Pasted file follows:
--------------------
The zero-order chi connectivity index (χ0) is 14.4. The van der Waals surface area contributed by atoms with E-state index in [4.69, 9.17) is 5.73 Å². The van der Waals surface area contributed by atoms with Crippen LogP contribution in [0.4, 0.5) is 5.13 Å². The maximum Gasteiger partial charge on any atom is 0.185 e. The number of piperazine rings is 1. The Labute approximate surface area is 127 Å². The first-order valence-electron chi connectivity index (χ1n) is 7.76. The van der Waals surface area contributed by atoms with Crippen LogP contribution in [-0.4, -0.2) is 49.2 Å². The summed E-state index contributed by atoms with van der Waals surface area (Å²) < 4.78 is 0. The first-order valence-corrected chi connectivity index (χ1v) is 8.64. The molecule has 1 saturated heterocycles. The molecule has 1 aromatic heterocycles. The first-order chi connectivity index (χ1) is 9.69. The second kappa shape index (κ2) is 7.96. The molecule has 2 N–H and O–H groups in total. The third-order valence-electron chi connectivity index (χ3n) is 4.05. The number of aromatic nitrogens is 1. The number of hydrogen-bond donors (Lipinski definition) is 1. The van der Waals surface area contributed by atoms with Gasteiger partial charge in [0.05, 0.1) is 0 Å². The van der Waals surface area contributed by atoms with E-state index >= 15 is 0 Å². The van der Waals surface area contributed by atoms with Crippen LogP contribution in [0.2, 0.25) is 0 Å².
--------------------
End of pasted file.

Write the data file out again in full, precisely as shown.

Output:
The zero-order chi connectivity index (χ0) is 14.4. The van der Waals surface area contributed by atoms with E-state index in [4.69, 9.17) is 5.73 Å². The van der Waals surface area contributed by atoms with Crippen LogP contribution in [0.4, 0.5) is 5.13 Å². The maximum Gasteiger partial charge on any atom is 0.185 e. The number of piperazine rings is 1. The Labute approximate surface area is 127 Å². The first-order valence-electron chi connectivity index (χ1n) is 7.76. The van der Waals surface area contributed by atoms with Crippen LogP contribution in [-0.4, -0.2) is 49.2 Å². The summed E-state index contributed by atoms with van der Waals surface area (Å²) < 4.78 is 0. The first-order valence-corrected chi connectivity index (χ1v) is 8.64. The molecule has 1 saturated heterocycles. The molecule has 1 aromatic heterocycles. The first-order chi connectivity index (χ1) is 9.69. The second kappa shape index (κ2) is 7.96. The molecule has 2 N–H and O–H groups in total. The third-order valence-electron chi connectivity index (χ3n) is 4.05. The number of aromatic nitrogens is 1. The number of hydrogen-bond donors (Lipinski definition) is 1. The van der Waals surface area contributed by atoms with Gasteiger partial charge in [0.05, 0.1) is 0 Å². The van der Waals surface area contributed by atoms with E-state index >= 15 is 0 Å². The van der Waals surface area contributed by atoms with Crippen LogP contribution in [0.2, 0.25) is 0 Å².